Few things are certain in life: Death, taxes, the San Antonio Spurs. For Paly students, however, one more thing is certain: almost no one watches Associated Student Body (ASB) campaign speeches.
While this may seem too much of a generalization, the average amount of views per ASB speech was a shade under 194.
Out of a student body of approximately 2,000, less than 10 percent of students made the effort to inform themselves before voting. To remedy the overabundance of uneducated voters, ASB election speeches should be live.
Most students who attended Greene Middle School remember trudging to the Multi-Purpose Room sometime during the school day in order to hear Student Council candidate speeches. While some may have found the speeches borling or a waste of time, listening to live speeches was, and is, a very important part of the election process.
In live speeches, candidates must directly prove that they deserve a vote over their competition. When left to their own devices, most students just vote for the person they know best, not bothering to evaluate the other options.
Furthermore, if live speeches were implemented, voter participation would skyrocket, as students would vote immediately following speeches.
ASB speeches should be live because of a multitude of reasons, such as better communication between candidates and their constituents, a more issue-driven election and making the election less of a popularity contest.
First, communication of goals between candidates and other students is severely lacking. Some students barely know who the candidates are. Having live speeches would lead to students definitively knowing who their candidate is and why they are running. Also, ideas proposed by candidates would be clear to voters.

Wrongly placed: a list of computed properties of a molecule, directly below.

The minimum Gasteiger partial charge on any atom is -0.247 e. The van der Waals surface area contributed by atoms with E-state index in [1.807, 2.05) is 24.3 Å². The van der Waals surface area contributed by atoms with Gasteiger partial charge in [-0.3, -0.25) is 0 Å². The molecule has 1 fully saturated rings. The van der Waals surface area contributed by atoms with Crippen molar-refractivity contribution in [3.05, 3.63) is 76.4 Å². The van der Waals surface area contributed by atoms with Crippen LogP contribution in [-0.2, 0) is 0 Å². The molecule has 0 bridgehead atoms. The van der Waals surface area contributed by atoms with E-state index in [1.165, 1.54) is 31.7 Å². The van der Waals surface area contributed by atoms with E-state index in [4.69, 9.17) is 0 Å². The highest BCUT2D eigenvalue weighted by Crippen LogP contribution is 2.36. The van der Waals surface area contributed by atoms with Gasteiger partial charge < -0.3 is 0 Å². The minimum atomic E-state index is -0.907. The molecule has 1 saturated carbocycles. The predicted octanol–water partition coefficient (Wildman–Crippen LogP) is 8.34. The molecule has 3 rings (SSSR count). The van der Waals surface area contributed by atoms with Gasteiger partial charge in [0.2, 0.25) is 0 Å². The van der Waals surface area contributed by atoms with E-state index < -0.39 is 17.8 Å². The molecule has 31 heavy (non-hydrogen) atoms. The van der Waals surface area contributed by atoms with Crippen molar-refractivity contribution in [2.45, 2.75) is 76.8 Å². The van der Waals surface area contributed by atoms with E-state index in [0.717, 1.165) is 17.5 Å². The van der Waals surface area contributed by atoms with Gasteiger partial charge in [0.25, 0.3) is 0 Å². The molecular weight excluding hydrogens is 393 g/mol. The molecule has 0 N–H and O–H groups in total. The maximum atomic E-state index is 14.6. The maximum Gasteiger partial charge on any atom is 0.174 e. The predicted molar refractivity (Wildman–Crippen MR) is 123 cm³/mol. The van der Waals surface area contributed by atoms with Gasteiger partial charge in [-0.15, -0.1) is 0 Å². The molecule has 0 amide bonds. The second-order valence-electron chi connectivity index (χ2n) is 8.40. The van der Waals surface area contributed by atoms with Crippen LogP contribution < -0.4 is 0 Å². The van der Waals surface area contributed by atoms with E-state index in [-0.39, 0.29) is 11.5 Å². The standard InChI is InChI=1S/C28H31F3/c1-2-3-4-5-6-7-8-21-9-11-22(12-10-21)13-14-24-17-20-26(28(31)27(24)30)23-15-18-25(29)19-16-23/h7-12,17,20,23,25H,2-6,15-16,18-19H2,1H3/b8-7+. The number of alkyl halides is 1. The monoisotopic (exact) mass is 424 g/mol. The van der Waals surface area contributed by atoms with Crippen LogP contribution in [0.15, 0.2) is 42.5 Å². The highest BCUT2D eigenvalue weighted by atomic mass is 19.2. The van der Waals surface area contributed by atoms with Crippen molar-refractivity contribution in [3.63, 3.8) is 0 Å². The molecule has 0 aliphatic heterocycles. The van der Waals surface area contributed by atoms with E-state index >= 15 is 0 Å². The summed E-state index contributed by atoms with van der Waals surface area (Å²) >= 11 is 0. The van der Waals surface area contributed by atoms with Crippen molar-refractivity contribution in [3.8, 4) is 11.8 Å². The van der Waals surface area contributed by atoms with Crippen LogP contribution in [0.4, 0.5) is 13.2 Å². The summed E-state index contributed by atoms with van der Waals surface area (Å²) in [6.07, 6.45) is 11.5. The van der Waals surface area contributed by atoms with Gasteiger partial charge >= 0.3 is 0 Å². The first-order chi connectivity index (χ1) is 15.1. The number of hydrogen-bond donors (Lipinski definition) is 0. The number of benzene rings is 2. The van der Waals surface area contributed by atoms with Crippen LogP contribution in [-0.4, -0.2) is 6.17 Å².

Furthermore, the communication allowed through live speeches will allow students to see the candidates’ demeanor. Charisma and likeability are important in a leader, and students who do not watch the YouTube speeches will likely have no idea how likeable their chosen candidate is.
Second, having candidates actually have to present to students would make ASB elections far more issue-driven. Right now, most speeches are filled with cliches and platitudes, such as, “making your voice heard in student government” and “increasing transparency.”
Something that would truly increase transparency is live speeches. In a live speech, candidates would have to offer up ideas that resonate with students in order to get elected. When faced with things that matter to them, students will pick what they want, not just who they want.
A more issue-driven election is better for the school as a whole, as ASB will be able to identify things that need fixing and its members will already have identified solutions.
Live speeches will make elections less of a popularity contest. Despite this, a lot of people will only vote for their friends. That is their choice. However, if elections become more issue-driven, students will make their decisions based on what someone says they will do, rather than on how well-known the candidate is.
As a result, students will be listening to speeches, they will be well-informed and will be able to make decisions based on issues.
There are several ways live speeches could be integrated into students’ schedule.
One solution to allow live speeches is to hold them during tutorial. Like other assemblies, students would check in with their teacher advisers and then proceed as a class to the Performing Arts Center for speeches. If one tutorial period is not enough time, the speeches could be spread out over a week.
In this case, students would only view the speeches of the candidates for the positions they are voting for. For example, freshmen would only view speeches for candidates running for sophomore positions, not for senior class presidents.
Some may say that this would take away important time from students. However, students generally have their tutorial time taken away by things like Spirit Week rallies. Shouldn’t the elections of the people who plan rallies be as important as the events themselves?
Another solution is airing candidate speeches on InFocus over the course of a week. With each speech this year being around two minutes long and with 23 candidates this year, the 46 minutes required would fit into the 50 minutes of InFocus per week.
While many of Paly’s decision-making groups have little room for student opinions or perspective, ASB is an exception. Students on ASB arguably have the most decision-making power of all students.
As ASB students represent us, we have a right to be better informed about their goals and ideas, and live speeches are the path to doing so.